Q] Now that Wavemaker’s launch and transition phase are over, what are your top priorities in leading Wavemaker globally and charting its growth strategy in the next couple of years?
At Wavemaker, we have merged two businesses, one that was very strong in Asia, and one that was really dominant in Europe; today it’s a powerhouse, and among the top five global networks. When you merge any two businesses, a lot of the time it’s quite inward-looking because you have to get the processes and procedures in place, set up the people. Now we have a real opportunity to look forward to what we want Wavemaker to stand for, what is the DNA that makes Wavemaker the business it is. And then what is the product, what is the work that we want to produce on behalf of our clients that underpins the proposition that we create and vice versa - the proposition needs to reflect the work that we produce for our clients. More broadly, I want us to keep growing our clients’ business, I want to keep growing our people, and I want us to keep growing Wavemaker as an organization. If we have a really compelling proposition, that Wavemaker stands for, and a really compelling product that supports that, then we will have great opportunity moving forward.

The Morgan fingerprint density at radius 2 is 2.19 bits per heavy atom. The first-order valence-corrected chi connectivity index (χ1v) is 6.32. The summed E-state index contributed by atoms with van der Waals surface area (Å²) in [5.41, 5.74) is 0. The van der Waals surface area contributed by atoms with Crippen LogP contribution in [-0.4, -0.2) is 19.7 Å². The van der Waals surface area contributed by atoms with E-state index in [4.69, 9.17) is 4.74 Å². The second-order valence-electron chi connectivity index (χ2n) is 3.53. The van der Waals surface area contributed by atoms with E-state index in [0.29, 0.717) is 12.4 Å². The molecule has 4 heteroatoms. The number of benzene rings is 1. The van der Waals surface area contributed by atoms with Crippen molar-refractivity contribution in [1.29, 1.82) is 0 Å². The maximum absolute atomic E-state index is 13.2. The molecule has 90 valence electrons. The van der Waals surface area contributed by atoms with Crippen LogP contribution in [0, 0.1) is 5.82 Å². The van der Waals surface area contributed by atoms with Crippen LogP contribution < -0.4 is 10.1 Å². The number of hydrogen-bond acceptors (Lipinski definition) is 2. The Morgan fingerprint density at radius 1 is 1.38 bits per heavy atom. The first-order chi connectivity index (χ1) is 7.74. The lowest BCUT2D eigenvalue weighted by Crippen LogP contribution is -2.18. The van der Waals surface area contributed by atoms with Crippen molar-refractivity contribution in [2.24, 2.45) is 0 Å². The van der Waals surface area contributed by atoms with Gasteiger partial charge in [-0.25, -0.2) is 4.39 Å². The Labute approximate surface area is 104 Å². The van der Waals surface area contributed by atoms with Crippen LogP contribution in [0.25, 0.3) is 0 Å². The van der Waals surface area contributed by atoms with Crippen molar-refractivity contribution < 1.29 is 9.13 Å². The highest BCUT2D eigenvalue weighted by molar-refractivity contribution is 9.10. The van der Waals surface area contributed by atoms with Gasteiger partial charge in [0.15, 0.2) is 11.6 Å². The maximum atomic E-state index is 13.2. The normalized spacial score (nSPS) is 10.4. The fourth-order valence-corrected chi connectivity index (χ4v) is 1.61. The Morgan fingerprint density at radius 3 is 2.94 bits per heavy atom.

Q] Which are the most promising markets for Wavemaker and where do you see the next leap of growth happening?